This is a window to one year ago and beyond.
I was in a class, which I shall affectionately call “Algebra to Alcohol” because that spring coincided with my roommate and I stocking the fridge with 24 packs of beer.
There was a lot of cognitive science involved in this course. A lot of “Why is our culture math-phobic” being asked. Most students in the class were in the “Mathematics is amazing” camp and couldn’t see the other side of the fence. I was the lone student voicing a differentiated state of mind. I still remember the tears falling down my cheeks as the protist blob of a math teacher I had in 8th grade scolded me, branding me the laziest girl she knew. I probably took algebra 3 out of 4 years in high school each time being uniquely told that I was lazy and stupid for not catching on…and yes it was boring and repetitive. My first college adviser (who held all say in registration) one upped it all, and just plain didn’t allow me to sign up for any mathematics, because it would be “too difficult” for me. Besides, everyone I knew told me that I was damn good at writing, and that’s what I needed to be focusing on.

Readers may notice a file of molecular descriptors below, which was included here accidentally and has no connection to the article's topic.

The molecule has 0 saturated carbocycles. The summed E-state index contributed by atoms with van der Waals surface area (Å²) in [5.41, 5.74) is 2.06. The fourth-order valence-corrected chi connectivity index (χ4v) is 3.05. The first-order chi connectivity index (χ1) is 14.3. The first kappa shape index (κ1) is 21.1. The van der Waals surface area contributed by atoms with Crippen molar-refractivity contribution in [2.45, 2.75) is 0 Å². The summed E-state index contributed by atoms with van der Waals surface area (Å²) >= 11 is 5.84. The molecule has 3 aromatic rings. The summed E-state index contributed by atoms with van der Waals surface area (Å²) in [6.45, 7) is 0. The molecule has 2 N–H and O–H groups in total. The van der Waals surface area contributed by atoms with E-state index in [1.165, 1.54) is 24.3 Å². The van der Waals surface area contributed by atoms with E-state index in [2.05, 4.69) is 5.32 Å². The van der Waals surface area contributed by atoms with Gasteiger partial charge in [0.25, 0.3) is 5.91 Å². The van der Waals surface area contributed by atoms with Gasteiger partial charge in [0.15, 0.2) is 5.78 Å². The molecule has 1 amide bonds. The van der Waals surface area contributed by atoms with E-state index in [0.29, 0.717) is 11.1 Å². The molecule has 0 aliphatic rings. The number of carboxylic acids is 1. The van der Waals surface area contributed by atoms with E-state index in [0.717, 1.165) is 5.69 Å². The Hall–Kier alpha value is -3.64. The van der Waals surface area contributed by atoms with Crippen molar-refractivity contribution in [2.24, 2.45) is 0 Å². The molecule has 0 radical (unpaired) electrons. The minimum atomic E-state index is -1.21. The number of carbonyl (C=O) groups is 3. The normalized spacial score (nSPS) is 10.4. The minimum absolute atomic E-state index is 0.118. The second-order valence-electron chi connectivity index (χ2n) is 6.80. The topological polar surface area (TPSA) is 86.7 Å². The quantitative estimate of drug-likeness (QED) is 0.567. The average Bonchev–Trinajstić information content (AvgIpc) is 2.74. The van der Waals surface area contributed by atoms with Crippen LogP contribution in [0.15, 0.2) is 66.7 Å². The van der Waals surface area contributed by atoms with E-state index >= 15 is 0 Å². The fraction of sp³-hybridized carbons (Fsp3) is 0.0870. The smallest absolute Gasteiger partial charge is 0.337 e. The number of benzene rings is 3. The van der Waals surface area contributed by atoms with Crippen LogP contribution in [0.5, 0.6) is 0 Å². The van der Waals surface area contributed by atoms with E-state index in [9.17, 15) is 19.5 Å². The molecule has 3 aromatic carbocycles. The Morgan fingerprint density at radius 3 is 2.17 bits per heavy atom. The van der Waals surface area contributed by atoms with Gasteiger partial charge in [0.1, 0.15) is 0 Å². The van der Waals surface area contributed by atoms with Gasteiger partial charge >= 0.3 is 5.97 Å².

I was having issues with sleep, as well as issues caring about the work I did. I desperately wanted to understand what it meant when someone talked of the beauty in mathematics, but I could not. “Fake it ’till you make it,” my professor advised.
Due to seminar readings, I met a proof that changed my mind about math: Euclid’s proof of infinite prime numbers. I couldn’t wrap my mind around it. Three people in seminar patiently spent 20 minutes explaining it to me, we played with it. Things started clicking. As the class regrouped my mind assumed a low hum. Ideas from readings about linguistics collided with the primes. Patterns snapped and popped, and I started scribbling furiously into my notebook, ignoring everything else around me. The class ended. I made it home that night, but I could not say how.
The next day, I asked my professor, “If they believe prime numbers occur randomly, how do they have prime number generators?” “Look it up,” he said. “Start with the sieve of Eratosthenes.” The next week he threw the sieve into a programming workshop with a mischievous grin. Over the next few days I witnessed myself buying color coded pens, writing every prime number down well past 1,987 and calculating the difference between them along with a few other variables. It was suddenly no longer foreign to get out of a bath, pen down some calculations and then wake up a few hours later slightly confused, my face in a puddle of numbers. I did a decent amount of research on primes and started building a rudimentary program to aid me in calculating my thoughts, but all too quickly, the quarter ended.
My first ever (organic) chemistry course kicked in. The ball was rolling, and I was going to fall off if I didn’t drop everything else.
I haven’t forgotten how that project made me feel, and I would still love to throw hours at it, but I have a lot of excuses and obstacles. I’ve begun learning statistics, which are important to number theory, scientific experimentation, & informed decisions.
Statistics is a small step to understanding infinity.